Kanzi: The Ape at the Brink of the Human Mind

Savage Sue Rumbaugh, Author, Sue Savage-Rumbaugh, Author, E. Sue Savage-Rumbaugh, Author
Savage Sue Rumbaugh, Author, Sue Savage-Rumbaugh, Author, E. Sue Savage-Rumbaugh, Author John Wiley & Sons $35 (299p) ISBN 978-0-471-58591-6
Reviewed on: 10/31/1994
Release date: 11/01/1994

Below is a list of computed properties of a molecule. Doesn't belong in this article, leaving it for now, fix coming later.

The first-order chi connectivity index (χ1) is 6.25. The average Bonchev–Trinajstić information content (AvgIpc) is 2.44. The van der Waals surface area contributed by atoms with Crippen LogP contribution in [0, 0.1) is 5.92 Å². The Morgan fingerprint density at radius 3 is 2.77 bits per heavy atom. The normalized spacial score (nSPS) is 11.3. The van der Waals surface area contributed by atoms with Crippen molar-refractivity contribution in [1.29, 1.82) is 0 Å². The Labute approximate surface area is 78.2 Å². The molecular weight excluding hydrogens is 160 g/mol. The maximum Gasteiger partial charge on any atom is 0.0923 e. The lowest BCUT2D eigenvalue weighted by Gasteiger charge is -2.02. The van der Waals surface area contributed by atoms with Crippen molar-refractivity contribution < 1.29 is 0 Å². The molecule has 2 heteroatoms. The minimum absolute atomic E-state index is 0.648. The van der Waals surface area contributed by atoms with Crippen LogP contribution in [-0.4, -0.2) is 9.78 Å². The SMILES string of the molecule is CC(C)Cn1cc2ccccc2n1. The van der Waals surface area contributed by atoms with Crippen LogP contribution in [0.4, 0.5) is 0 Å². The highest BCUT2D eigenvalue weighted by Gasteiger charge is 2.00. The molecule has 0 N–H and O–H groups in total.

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When ape-language research fell into disfavor in the 1970s, Savage-Rumbaugh, associate professor of biology at Georgia State Univ. and a leading researcher in the field, set a new course, focusing on apes' ability to comprehend symbols. At the Yerkes Regional Primate Research Center in Atlanta, she worked with common chimpanzees and bonobos (pygmy chimps), using a computer-based keyboard system. With Roger Lewin (coauthor with Richard Leakey of Origins), she tells the remarkable story of Kanzi, a bonobo who at 14 understands spoken English well enough that his teachers spell out words they don't want him to hear. He asks and answers questions and invents games by manipulating an electronic keyboard. His accomplishments prove chimps can spontaneously acquire language skills through social interaction in a language-rich environment. For readers interested in the origin of language and those who have followed Washoe, Koko and Lucy. Photos not seen by PW. (Oct.)
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